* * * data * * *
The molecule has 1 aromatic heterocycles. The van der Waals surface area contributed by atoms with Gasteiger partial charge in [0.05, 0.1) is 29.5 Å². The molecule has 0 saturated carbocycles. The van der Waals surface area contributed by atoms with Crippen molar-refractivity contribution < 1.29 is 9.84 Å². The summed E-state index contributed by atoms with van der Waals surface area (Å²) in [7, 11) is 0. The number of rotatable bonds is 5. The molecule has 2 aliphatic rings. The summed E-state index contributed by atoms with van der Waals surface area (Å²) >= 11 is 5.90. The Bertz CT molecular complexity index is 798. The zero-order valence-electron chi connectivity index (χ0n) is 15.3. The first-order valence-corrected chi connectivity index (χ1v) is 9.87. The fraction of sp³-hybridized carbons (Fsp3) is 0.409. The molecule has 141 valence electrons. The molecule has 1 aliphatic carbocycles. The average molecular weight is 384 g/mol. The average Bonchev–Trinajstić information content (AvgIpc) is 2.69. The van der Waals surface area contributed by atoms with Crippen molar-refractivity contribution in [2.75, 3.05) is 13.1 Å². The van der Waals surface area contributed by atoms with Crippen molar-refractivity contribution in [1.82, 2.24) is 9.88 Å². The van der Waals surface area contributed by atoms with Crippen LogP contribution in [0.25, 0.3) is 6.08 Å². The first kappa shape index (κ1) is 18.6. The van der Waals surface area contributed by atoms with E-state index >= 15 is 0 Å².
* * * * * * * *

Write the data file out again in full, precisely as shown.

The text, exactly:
The molecule has 1 aromatic heterocycles. The van der Waals surface area contributed by atoms with Gasteiger partial charge in [0.05, 0.1) is 29.5 Å². The molecule has 0 saturated carbocycles. The van der Waals surface area contributed by atoms with Crippen molar-refractivity contribution < 1.29 is 9.84 Å². The summed E-state index contributed by atoms with van der Waals surface area (Å²) in [7, 11) is 0. The number of rotatable bonds is 5. The molecule has 2 aliphatic rings. The summed E-state index contributed by atoms with van der Waals surface area (Å²) >= 11 is 5.90. The Bertz CT molecular complexity index is 798. The zero-order valence-electron chi connectivity index (χ0n) is 15.3. The first-order valence-corrected chi connectivity index (χ1v) is 9.87. The fraction of sp³-hybridized carbons (Fsp3) is 0.409. The molecule has 141 valence electrons. The molecule has 1 aliphatic carbocycles. The average molecular weight is 384 g/mol. The average Bonchev–Trinajstić information content (AvgIpc) is 2.69. The van der Waals surface area contributed by atoms with Crippen molar-refractivity contribution in [2.75, 3.05) is 13.1 Å². The van der Waals surface area contributed by atoms with Crippen molar-refractivity contribution in [1.82, 2.24) is 9.88 Å². The van der Waals surface area contributed by atoms with Crippen LogP contribution in [0.25, 0.3) is 6.08 Å². The first kappa shape index (κ1) is 18.6. The van der Waals surface area contributed by atoms with E-state index >= 15 is 0 Å².